Five Bridge Lakes moves toward wilderness protection

Another public land grab will enhance Halifax's status as a city offering close access to wilderness.

A gigantic chunk of the Chebucto Peninsula---8,266 hectares known as the Five Bridge Lakes---took a step toward official wilderness protection Friday, when the province kicked off the public consultation period required for the designation. The land in question is mostly contiguous crown land bounded roughly by highways 103 and 333. It does not include a large parcel of HRM-owned land known as the Western Common (see map), but the city is supportive of the wilderness designation and has long-term plans to turn its land into a park.

The proposed wilderness area is bisected by the Old Coach Road, a rough gravel trail that once provided the only land connection between Halifax and the small communities on St. Margarets Bay. Under the proposal, that trail and a north-south fire road would remain open to all-terrain vehicles, but the other trails in the area, including the Bluff Wilderness Trail, would be off-limits for ATVs.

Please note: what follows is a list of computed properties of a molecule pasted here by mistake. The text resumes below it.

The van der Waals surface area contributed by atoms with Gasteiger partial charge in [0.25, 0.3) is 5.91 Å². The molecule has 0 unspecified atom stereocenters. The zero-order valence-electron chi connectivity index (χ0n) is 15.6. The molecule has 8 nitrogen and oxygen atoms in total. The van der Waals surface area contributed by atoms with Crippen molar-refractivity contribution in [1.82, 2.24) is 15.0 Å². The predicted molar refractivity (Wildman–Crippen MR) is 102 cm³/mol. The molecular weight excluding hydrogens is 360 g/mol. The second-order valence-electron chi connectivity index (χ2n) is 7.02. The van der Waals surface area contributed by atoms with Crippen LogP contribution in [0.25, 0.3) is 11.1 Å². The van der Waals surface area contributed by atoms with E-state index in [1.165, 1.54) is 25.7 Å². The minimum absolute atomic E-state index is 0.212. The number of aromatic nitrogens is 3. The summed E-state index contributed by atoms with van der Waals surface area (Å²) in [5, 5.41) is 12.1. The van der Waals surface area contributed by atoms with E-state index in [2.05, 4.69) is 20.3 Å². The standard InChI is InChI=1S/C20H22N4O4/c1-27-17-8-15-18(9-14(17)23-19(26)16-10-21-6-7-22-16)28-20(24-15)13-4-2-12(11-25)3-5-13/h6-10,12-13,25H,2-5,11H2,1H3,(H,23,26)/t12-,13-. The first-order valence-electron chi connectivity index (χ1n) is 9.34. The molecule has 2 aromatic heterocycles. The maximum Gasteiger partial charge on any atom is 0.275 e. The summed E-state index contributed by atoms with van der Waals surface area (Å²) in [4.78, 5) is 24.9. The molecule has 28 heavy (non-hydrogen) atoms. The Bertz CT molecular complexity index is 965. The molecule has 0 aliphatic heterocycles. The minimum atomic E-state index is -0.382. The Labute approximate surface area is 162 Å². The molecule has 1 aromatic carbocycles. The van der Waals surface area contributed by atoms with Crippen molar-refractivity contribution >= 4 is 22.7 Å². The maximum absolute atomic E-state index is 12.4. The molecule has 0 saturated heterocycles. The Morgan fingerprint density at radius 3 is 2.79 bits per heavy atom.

With wilderness protection recently given to Blue Mountain-Birch Cove Lakes, just to the north, the Five Bridge Lakes Wilderness would make the Halifax Metro area unique in Canada in terms of large wilderness areas so close to an urban area.

You can learn more about the proposal at thecoast.ca/bites; at displays at three public libraries (Tantallon, Spring Garden, Alderney Landing) through March and at an open house at the Dal Student Union, March 10, 11am-2pm. The public comment period closes April 30. —Tim Bousquet

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